All of Grayden's Comments + Replies

Don’t wait – there’s plenty more need and opportunity today

I've written a post about why stepping up expenditure during a difficult time is often the correct thing to do here.  I also talk about how I think the view of "let's wait and things will be easier in the future" is flawed.

EA for Jews - Proposal and Request for Comment

Great to have another person putting effort into making the world more altruistic and more effective!

I like the idea.

In terms of comment, I have two thoughts, both of which I think you have already thought about above. Firstly I think when creating a new organisation, you have to make sure you are creating something for which (1) there is a need and (2) there is not somebody already trying to meet that need already. At EA for Christians, we’ve found a need for two things: (a) thinking around how compatible EA is with Christianity (tl;dr it very much is)... (read more)

1BenSchifman10moThanks Grayden! Good points - I talked to Caleb from EA for Christians as well and he had similar suggestions. I'm fairly confident (1) and (2) are met, but I'll see what the response to this post and other outreach efforts are. If I do set up this group it'll be with broadly the same aims you identified for EA for Christians - namely, outreach, community building, etc. As far as making sure the organization is run by the right folks, that's certainly something on my mind as well. At this juncture I'm just looking to cast as wide a net as possible. My hope is that over time we attract a broad enough group of people that we can pick/identify people suited for specific roles, including a "CEO" or board chair etc - and no need for that to be me! Thanks again for the helpful comments. Cheers!
How You Can Counterfactually Send Millions of Dollars to EA Charities

Thanks for writing this article. I think you are spot on that many non-profit and for-profit organisations do not manage cash effectively.

A few comments:

  • The 2.16% doesn’t seem to me like a lower bound on interest if it’s in a bank account. If you invest in bonds, even short-term, you are exposed to capital fluctuations, so while it’s probably a good idea, it’s not a like-for-like comparison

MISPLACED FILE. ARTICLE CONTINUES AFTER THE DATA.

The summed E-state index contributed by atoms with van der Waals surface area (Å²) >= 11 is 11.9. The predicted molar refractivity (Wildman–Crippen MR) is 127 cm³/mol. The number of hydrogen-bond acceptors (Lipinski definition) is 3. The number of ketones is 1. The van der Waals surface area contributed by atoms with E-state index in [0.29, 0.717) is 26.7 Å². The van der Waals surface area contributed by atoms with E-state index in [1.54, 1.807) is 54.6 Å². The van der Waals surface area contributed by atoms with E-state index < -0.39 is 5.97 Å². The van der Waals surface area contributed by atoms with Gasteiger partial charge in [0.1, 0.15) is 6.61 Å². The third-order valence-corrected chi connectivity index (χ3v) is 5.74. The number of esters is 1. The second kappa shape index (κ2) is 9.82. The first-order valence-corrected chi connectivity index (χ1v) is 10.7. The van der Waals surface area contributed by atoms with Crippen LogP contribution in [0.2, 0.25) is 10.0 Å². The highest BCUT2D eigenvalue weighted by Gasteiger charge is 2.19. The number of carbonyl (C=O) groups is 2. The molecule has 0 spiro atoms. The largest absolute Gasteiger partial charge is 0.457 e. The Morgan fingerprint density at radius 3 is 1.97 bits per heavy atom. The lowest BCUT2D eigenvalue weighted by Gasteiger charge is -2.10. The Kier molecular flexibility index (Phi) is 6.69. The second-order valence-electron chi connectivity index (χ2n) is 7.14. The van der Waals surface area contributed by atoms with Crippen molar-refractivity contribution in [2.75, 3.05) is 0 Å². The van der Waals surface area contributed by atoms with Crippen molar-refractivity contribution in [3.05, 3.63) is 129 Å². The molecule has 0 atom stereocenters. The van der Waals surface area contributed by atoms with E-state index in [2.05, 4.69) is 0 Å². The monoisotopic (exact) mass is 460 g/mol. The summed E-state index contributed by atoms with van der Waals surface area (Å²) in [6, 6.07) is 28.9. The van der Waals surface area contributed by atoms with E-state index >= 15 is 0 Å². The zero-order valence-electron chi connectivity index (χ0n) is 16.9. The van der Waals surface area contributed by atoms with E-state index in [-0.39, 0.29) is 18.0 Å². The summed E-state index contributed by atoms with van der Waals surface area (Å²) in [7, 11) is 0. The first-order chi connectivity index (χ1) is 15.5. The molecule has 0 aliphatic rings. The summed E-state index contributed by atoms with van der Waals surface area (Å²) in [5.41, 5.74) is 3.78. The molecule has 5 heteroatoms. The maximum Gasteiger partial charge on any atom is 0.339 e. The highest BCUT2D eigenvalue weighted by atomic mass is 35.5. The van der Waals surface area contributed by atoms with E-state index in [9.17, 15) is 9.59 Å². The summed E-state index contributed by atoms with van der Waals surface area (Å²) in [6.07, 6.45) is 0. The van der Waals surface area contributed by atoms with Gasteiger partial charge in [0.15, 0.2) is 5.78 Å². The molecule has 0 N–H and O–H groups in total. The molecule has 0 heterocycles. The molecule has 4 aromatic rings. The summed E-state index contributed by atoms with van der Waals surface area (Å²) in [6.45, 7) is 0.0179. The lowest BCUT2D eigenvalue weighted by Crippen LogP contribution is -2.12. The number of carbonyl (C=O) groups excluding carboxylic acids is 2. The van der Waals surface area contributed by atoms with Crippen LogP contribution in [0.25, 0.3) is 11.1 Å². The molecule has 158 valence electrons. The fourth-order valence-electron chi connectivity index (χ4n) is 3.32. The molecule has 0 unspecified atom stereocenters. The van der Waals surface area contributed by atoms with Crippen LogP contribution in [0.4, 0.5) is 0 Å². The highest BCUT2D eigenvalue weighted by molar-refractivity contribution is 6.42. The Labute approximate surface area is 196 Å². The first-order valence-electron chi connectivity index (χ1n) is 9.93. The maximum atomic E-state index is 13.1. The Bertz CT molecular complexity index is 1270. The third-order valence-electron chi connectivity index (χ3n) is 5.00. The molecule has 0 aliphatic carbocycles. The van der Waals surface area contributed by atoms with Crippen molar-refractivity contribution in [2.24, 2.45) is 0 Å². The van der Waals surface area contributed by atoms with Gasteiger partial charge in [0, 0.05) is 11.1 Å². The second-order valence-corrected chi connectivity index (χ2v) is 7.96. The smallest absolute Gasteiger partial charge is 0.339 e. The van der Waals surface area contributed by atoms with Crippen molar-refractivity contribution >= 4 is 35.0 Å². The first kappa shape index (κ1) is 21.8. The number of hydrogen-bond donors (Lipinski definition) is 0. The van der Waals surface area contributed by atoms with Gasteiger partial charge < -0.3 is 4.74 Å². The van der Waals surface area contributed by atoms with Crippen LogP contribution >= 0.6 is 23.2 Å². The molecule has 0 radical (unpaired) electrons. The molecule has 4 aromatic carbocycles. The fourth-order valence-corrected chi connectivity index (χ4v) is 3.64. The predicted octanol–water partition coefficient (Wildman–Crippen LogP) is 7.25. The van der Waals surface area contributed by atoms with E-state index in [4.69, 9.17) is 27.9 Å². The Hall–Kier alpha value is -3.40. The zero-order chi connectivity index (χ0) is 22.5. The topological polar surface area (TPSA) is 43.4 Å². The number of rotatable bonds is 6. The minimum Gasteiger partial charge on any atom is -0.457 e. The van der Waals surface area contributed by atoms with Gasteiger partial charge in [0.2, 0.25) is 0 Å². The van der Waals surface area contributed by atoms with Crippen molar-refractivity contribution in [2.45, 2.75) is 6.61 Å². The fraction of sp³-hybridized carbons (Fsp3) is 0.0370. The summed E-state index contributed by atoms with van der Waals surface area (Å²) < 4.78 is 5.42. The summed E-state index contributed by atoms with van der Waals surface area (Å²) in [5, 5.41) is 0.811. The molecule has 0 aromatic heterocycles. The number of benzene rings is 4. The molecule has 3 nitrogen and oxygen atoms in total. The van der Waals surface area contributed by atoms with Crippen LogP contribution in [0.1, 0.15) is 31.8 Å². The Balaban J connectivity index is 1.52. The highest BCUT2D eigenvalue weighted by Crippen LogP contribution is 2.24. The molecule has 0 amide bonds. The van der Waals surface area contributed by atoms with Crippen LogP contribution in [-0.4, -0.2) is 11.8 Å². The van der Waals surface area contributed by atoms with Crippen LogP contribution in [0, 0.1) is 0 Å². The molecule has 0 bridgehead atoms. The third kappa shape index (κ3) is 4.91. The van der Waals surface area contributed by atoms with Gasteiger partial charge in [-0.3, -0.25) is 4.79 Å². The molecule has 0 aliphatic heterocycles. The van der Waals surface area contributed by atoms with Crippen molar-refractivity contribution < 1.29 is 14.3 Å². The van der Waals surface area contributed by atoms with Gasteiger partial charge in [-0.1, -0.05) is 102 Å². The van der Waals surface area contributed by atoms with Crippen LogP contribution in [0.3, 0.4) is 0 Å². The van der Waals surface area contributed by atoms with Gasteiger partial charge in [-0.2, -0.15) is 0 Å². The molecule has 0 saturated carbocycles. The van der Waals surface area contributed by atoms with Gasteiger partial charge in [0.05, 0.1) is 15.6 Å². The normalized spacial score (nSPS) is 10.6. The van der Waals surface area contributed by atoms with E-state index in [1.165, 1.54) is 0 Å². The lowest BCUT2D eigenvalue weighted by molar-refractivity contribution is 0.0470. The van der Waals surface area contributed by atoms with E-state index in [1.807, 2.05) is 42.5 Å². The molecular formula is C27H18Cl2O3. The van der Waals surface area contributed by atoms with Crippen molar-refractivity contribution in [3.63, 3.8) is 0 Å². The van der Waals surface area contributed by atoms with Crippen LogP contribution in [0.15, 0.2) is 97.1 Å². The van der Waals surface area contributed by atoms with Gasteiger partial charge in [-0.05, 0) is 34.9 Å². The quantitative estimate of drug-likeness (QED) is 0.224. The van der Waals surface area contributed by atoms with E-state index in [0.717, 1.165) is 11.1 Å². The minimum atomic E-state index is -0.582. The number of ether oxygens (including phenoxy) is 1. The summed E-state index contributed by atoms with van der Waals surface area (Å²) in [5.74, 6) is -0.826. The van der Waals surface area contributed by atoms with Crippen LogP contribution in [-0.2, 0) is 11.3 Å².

• The 5.51% return is unlikely going forwards. The last 20 years has seen unprecedented use of QE and a lowering & flattening of yield curves. I would assume eq
... (read more)
2Brendon_Wong1yThanks for sharing your thoughts! For point 1, I mention this in more detail in my response to GMcGowan—the 2.16% federal funds rate in 2019 was in fact a conservative estimate for bank yields. That can be seen by looking at my EA Forum article from 2019 which references bank savings yields of up to 2.4%. The accounts that offer a higher rate of interest (like the 2.4% accounts) do not fluctuate like bonds and have identical risk to other savings accounts because they’re all insured by the FDIC. They yield less in 2020, of course. I perform a more in-depth risk analysis of savings accounts and alternative options in my article from 2019. Regarding point 2, if we include 2% estimated inflation, then bonds would return 1% and a low-interest charity savings account would return -2%. If we adjust your estimates upwards to include inflation like my 5.51% figure, so 7% for equities and 3% for bonds, we get 3.8% (likely higher, say 4%, with rebalancing). Would you say that’s within the same ballpark? Regardless, I think future returns are very difficult to forecast, even with good causal explanations. With those assumptions, it would make sense to allocate more of the portfolio to stocks instead. Regarding point 3, yep, that’s a shortcoming of solely relying on Form 990 data. If we had the full data, I think it’s unlikely that would change the numbers by that much (say more than 50% higher or lower). I talk about this and other estimation issues in the “Estimation Methodology Caveats” section of the article.
Correlations Between Cause Prioritization and the Big Five Personality Traits

Really interesting article. Just one quick question: does high emotional stability mean low neuroticism?

4Ben Pace1y(Yes, I'm pretty sure this is the standard way to use those terms.)
Keynesian Altruism

That's a very interesting point I hadn't considered. Yes, if the expenditure is in emerging markets, your money likely goes even further during global recessions

Keynesian Altruism

Thanks for your comment.

I'm not advocating it because of the fiscal multiplier. That would be the cherry on the cake.

The first simple step is simply to say don't cut back expenditure because shrinking and regrowing an organisation is costly. Most charities (though EA ones are somewhat atypical) see their income reduced during bad times. And since most charities think in bland terms of x months of reserves, this means their expenditure fluctuates as well. This is an not efficient way to manage an organisation. In good times, build a buffer, s... (read more)